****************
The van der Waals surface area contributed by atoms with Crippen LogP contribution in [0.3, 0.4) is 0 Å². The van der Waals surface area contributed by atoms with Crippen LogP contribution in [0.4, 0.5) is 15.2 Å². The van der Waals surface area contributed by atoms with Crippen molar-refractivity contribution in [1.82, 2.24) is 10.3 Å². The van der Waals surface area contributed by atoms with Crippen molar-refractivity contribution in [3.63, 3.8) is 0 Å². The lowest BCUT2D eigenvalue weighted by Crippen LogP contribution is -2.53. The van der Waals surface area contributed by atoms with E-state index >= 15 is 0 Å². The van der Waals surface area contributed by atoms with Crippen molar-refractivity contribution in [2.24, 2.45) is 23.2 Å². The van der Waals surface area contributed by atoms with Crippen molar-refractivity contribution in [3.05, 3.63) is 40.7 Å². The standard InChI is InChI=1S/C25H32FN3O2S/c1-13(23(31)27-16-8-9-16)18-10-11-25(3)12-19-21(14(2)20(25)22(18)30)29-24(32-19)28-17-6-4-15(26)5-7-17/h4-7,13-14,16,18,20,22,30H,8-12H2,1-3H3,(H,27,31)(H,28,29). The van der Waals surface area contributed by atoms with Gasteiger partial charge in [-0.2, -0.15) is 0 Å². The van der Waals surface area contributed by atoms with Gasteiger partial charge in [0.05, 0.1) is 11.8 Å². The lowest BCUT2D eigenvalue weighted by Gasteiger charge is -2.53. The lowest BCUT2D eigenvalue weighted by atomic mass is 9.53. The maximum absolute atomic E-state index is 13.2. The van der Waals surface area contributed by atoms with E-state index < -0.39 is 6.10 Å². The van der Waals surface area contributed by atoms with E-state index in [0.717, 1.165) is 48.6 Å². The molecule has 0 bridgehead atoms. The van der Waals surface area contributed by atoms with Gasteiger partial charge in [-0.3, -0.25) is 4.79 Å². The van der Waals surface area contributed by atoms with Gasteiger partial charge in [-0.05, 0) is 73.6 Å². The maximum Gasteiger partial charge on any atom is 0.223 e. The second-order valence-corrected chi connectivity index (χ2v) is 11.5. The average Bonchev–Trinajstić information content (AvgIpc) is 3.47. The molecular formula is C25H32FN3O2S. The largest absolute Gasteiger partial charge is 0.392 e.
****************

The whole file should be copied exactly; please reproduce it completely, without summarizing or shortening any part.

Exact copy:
The van der Waals surface area contributed by atoms with Crippen LogP contribution in [0.3, 0.4) is 0 Å². The van der Waals surface area contributed by atoms with Crippen LogP contribution in [0.4, 0.5) is 15.2 Å². The van der Waals surface area contributed by atoms with Crippen molar-refractivity contribution in [1.82, 2.24) is 10.3 Å². The van der Waals surface area contributed by atoms with Crippen molar-refractivity contribution in [3.63, 3.8) is 0 Å². The lowest BCUT2D eigenvalue weighted by Crippen LogP contribution is -2.53. The van der Waals surface area contributed by atoms with E-state index >= 15 is 0 Å². The van der Waals surface area contributed by atoms with Crippen molar-refractivity contribution in [2.24, 2.45) is 23.2 Å². The van der Waals surface area contributed by atoms with Crippen molar-refractivity contribution in [3.05, 3.63) is 40.7 Å². The standard InChI is InChI=1S/C25H32FN3O2S/c1-13(23(31)27-16-8-9-16)18-10-11-25(3)12-19-21(14(2)20(25)22(18)30)29-24(32-19)28-17-6-4-15(26)5-7-17/h4-7,13-14,16,18,20,22,30H,8-12H2,1-3H3,(H,27,31)(H,28,29). The van der Waals surface area contributed by atoms with Gasteiger partial charge in [-0.2, -0.15) is 0 Å². The van der Waals surface area contributed by atoms with Gasteiger partial charge in [0.05, 0.1) is 11.8 Å². The lowest BCUT2D eigenvalue weighted by Gasteiger charge is -2.53. The lowest BCUT2D eigenvalue weighted by atomic mass is 9.53. The maximum absolute atomic E-state index is 13.2. The van der Waals surface area contributed by atoms with E-state index < -0.39 is 6.10 Å². The van der Waals surface area contributed by atoms with E-state index in [0.717, 1.165) is 48.6 Å². The molecule has 0 bridgehead atoms. The van der Waals surface area contributed by atoms with Gasteiger partial charge in [-0.3, -0.25) is 4.79 Å². The van der Waals surface area contributed by atoms with Gasteiger partial charge in [-0.05, 0) is 73.6 Å². The maximum Gasteiger partial charge on any atom is 0.223 e. The second-order valence-corrected chi connectivity index (χ2v) is 11.5. The average Bonchev–Trinajstić information content (AvgIpc) is 3.47. The molecular formula is C25H32FN3O2S. The largest absolute Gasteiger partial charge is 0.392 e.